In my last post, I talked about the fact that to become a truly digital business, you must take a cue from industry disruptors and focus on people before technology. In other words, look at changing how people live and work as the goal, with technology as an enabler.
This may seem counterintuitive to those in the IT industry whose job is to develop the next amazing innovation. It’s easy to become so engrossed in leveraging the latest technology to build cool features and functions that you lose sight of the fact that truly great technology is great because it meets a human need.
The good news is that shifting the focus of technical innovation isn’t as hard as it sounds. I’ve helped many clients on the journey. It starts with thinking like a startup. Notice I say think like a startup, not become a startup. Being nimble and quickly adjusting your business model to market needs and customer wants is easy when you’re three guys in a garage and have no legacy systems. If you’re a Fortune 500 company that’s been in business for 50+ years, it’s not so easy to change business models or systems.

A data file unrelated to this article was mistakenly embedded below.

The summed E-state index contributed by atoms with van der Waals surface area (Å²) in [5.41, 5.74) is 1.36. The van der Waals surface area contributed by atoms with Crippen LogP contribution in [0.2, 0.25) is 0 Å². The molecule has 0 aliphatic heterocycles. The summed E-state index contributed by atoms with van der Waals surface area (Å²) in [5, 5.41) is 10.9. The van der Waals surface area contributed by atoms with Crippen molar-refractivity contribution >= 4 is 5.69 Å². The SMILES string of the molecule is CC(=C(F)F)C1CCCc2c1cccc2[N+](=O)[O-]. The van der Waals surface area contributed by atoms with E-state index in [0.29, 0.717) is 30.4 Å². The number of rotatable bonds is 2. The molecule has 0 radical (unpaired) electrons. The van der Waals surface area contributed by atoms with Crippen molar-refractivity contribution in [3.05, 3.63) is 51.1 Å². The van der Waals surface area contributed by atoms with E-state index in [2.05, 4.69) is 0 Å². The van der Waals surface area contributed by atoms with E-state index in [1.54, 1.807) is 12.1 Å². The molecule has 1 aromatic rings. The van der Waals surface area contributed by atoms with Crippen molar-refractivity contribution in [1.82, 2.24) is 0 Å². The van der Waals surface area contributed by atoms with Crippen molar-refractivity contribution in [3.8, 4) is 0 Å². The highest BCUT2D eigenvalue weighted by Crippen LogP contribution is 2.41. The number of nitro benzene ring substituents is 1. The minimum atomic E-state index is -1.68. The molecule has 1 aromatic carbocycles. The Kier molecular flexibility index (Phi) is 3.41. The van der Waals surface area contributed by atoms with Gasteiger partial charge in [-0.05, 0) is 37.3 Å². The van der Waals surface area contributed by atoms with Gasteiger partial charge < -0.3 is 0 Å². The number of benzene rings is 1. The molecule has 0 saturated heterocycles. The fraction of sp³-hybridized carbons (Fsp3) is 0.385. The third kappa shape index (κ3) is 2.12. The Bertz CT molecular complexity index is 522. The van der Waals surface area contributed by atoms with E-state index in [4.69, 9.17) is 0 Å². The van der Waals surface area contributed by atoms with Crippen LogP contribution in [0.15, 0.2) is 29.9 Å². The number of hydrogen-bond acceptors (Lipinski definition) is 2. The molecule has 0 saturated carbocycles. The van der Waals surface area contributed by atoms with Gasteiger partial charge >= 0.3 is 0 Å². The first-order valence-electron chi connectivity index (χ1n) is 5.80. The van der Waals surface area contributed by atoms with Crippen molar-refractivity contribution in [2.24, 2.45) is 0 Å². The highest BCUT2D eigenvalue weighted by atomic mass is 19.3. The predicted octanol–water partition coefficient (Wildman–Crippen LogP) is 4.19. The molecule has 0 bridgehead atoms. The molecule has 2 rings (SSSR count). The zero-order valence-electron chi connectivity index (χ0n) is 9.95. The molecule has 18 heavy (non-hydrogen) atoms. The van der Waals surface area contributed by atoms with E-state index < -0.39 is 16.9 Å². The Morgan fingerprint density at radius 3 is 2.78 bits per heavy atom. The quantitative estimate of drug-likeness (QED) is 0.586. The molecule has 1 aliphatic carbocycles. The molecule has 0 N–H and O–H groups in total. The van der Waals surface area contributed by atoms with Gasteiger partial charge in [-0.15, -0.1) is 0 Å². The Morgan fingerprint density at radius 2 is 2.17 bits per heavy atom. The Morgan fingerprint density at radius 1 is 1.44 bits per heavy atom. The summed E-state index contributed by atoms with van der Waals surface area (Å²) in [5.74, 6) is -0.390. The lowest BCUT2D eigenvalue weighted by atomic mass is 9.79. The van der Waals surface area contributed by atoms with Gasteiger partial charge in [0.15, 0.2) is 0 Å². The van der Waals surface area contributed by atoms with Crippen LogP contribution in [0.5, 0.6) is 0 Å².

What you can change is how you think about your business models and systems.
- Start with customer centricity, and keep in mind that a customer can be customer, employee, partner, whatever. The point is you need to think about who your audience is, what they are trying to do, and how your systems, processes, and technologies are helping or hindering that.
- Take that understanding and feed it into a digital roadmap. Set goals and targets but manage your digital portfolio as a whole and prioritize projects based on that roadmap. Everything you do should be in service of that end goal.
- Be agile, and I don’t mean waterfall wedged into sprints. Ideate, create POCs, beta test, fail, and go back to ideation. Create less documentation and more prototypes.
You’ll also need to approach innovation in a new way. Innovation from a purely technological perspective is destined to fail. It becomes a novelty that is not sustainable. Approach innovation from the standpoint of human need. Once you have an idea for a product or service, vet that idea through the combined lens of desirability, viability, and feasibility to see if it has real potential.
If your idea meets those criteria, follow the process of design thinking to move it toward reality.
Empathize to understand the audience and their needs. Define how your product/technology/innovation is going to work to meet those needs. Ideate frequently to refine toward a minimally viable prototype that you can test and iterate.
Throughout all this, your organization must focus on continuous improvement and respect. Respect not only for your employees or customers, but for an iterative process that contains many small failures pushing you toward ultimate success.